A Dirty, Promiscuous, Marvelous Thing: a conversation between Julieta Aranda and Cuauhtémoc Medina
Cuauhtémoc Medina (CM): Let’s begin with the fact that Stealing One’s Own Corpse (An Alternative Set of Footholds for an Ascent into the Dark) is a trilogy. In 2014, when the Berlin Biennale invited you to make the first part, were you already planning a series for this special intersection of questions on the subjectivity of the present, or did further chapters become necessary in the process?
Julieta Aranda (JA): I originally wrote the first and second parts together, but the ambition of the project demanded space, it started to become too difficult to manage all the content I wanted in just one video. There are three for now, I don’t know if I’m done. The first part is about outer space, the second is about one-on-one space, cities, language and the place we directly occupy on the human scale. The third is about what I call “inner space,” which includes religion, metaphysics, science and “the invisible” in general. This is the part that I feel is still unfinished.
CM: The infrastructure part?
JA: Yeah, well, I like “Politics Without Oxygen” a lot, especially due to the events of the past two years. It’s as if the fourth part is writing itself.
CM: Throughout the series, you create something that gravitates around prophecy, essay and poetry, without settling anywhere in particular: a poetry of facts and materials, in which subjectivity is also an ecology and an economic system. It’s an installation in video, I’d say.
JA: You know that my education was as a filmmaker and that I abandoned it because of some fundamental problems I had with the structure of the field. I wasn’t interested in characters or identification processes, I never figured out how to work that way. And so I ended up as an artist. This series of videos reconciled me with the language of the image in movement.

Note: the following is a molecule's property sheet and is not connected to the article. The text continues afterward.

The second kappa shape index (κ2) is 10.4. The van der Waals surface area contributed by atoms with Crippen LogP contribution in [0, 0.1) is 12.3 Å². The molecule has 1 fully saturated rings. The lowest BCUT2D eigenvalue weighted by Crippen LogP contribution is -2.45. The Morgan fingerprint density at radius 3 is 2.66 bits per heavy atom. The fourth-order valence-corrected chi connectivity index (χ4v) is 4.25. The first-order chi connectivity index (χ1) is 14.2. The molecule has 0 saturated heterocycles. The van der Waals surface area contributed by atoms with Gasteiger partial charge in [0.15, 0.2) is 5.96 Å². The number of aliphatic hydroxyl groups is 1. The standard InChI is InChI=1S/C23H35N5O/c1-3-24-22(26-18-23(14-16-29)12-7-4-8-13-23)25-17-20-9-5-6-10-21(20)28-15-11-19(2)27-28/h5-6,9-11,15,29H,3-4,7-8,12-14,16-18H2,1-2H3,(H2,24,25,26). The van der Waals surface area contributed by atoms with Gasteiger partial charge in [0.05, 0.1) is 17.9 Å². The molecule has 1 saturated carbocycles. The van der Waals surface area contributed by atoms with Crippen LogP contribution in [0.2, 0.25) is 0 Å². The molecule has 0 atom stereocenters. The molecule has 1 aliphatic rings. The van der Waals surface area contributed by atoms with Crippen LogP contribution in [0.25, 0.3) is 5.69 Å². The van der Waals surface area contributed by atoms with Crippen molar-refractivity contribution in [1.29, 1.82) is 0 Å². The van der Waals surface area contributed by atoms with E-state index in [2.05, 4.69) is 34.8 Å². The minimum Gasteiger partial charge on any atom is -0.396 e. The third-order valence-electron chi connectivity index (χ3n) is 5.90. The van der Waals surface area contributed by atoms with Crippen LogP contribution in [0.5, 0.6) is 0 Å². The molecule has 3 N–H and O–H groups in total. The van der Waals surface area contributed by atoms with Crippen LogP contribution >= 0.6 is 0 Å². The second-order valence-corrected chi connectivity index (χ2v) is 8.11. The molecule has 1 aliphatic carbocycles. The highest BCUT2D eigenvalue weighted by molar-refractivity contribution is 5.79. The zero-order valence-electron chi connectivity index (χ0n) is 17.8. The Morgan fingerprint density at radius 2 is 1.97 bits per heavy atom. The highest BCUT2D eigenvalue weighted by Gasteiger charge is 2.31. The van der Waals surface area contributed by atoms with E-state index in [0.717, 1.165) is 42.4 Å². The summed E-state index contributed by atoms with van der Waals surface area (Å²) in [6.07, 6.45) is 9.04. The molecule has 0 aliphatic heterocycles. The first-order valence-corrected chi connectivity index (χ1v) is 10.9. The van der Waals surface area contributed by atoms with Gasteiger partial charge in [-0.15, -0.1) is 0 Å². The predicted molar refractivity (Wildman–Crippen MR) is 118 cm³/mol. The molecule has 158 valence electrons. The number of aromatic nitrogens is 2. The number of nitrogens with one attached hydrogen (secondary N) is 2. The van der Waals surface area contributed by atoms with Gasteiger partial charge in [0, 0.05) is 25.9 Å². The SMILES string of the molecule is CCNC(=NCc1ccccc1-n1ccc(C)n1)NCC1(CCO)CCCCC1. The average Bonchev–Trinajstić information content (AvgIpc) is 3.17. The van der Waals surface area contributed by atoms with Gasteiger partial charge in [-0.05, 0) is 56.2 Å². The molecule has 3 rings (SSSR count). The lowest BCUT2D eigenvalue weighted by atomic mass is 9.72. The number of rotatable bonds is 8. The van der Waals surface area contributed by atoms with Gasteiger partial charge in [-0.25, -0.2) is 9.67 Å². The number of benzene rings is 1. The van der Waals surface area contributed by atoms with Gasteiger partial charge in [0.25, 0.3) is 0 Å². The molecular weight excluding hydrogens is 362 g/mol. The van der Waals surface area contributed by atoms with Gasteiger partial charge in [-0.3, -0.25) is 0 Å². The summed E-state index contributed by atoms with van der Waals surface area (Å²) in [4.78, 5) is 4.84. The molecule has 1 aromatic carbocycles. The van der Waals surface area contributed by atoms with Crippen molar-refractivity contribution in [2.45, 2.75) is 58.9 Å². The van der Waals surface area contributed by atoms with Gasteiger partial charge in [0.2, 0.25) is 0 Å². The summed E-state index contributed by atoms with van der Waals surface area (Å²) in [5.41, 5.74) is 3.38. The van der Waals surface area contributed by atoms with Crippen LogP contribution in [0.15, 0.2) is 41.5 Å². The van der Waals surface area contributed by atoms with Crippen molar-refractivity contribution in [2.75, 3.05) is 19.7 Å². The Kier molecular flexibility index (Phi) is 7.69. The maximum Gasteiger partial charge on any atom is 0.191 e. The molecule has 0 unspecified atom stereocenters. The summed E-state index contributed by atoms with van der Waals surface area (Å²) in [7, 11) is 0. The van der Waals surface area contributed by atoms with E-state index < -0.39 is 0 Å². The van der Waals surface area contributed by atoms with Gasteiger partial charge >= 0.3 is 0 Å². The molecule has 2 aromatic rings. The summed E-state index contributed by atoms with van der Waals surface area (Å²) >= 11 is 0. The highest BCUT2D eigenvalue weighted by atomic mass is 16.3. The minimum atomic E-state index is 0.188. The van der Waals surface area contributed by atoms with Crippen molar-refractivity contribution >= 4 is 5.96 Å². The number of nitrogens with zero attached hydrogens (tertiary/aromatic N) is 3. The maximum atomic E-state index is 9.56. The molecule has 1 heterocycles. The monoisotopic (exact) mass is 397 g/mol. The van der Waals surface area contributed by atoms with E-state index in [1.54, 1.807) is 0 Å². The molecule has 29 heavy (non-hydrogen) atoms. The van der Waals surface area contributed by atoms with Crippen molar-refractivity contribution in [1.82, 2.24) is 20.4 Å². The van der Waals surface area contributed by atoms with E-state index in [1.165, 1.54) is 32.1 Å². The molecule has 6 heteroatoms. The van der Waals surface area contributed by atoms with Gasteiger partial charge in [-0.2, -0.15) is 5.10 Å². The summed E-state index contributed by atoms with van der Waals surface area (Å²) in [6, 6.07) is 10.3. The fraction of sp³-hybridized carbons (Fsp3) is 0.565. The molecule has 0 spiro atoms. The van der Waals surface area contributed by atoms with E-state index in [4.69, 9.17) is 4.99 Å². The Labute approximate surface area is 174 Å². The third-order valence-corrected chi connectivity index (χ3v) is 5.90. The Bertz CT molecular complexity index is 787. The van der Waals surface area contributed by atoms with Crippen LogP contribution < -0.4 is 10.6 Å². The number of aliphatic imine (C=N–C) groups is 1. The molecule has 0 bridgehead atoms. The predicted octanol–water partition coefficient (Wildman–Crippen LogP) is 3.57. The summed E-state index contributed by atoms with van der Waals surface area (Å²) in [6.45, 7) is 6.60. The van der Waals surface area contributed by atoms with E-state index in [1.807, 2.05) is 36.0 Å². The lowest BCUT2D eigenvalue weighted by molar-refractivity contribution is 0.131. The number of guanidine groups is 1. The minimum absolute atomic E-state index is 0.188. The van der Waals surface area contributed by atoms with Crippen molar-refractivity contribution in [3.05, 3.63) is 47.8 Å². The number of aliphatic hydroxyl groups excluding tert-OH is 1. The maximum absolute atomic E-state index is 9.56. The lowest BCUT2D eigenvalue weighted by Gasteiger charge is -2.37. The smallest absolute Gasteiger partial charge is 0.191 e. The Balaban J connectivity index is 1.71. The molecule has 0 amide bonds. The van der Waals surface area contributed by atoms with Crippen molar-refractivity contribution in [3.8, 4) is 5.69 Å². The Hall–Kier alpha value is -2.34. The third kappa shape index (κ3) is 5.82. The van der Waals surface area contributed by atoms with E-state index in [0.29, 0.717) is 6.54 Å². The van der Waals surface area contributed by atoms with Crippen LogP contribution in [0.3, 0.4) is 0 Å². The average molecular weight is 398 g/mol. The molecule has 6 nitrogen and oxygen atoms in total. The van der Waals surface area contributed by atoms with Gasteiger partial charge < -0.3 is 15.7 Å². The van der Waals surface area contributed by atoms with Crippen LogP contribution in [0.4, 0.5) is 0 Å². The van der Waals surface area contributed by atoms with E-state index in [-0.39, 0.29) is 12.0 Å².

CM: The reason I made an analogy with installations is because you don’t have a narrative, instead you create a space in which a series of themes, arguments and aphorisms come in and out.
JA: As I said, my major problem with film was with the narrative structures and the identification with the characters. I don’t think that this piece is dependent on a chronology.
CM: Without losing sight of its visualization, it seems to be that this “politics without oxygen” sketches out a question about death in relation to our economic and social velocity. The temporality of the decomposition of living beings into hydrocarbons is the moment in which the biological cycle doesn’t correspond to birth and death, but to the processing of waste in a type of perspective that isn’t exactly cosmological, but perhaps metabiological.
JA: There’s a concept that isn’t alluded to directly in the piece, but that I think about a lot: the idea of the “double death.” Death and decomposition processes have a generative potential: something rots and ferments into something from which life emerges, a compost. When you go to the forest, you come across rotting trees, and underneath their leaves, you find mushrooms, ferns, seedlings, you understand that death is a gift to life. It’s a death that doesn’t just create death, like those birds whose stomachs are full of plastic bags and lighters.
CM: The fragment here is aphoristic, there’s an insistence on producing islands of meaning that appear episodically. The great metaphor of this productive, energized emptiness is the European Organization for Nuclear Research (CERN) particle accelerator in Geneva.
JA: It has to do with the emptiness left behind by extractivist processes, physically and materially speaking, as well as more metaphysical forms of emptiness, especially during the self-extraction process. I also wanted to interrogate the limits of representation and the moment in which images cancel themselves out, stop functioning, and we come across certain conventions of what is representable and what isn’t. An emptiness or an invisibility.
CM: Over the course of the trilogy, you suggest a series of personal experiences. You appear in the second installment, experimenting with the absence of gravitational force. In the third, you’re at CERN, the site of our obsession with returning to the moment of creation and understanding what is incomprehensible. These installments are a type of log of transcendental experiences.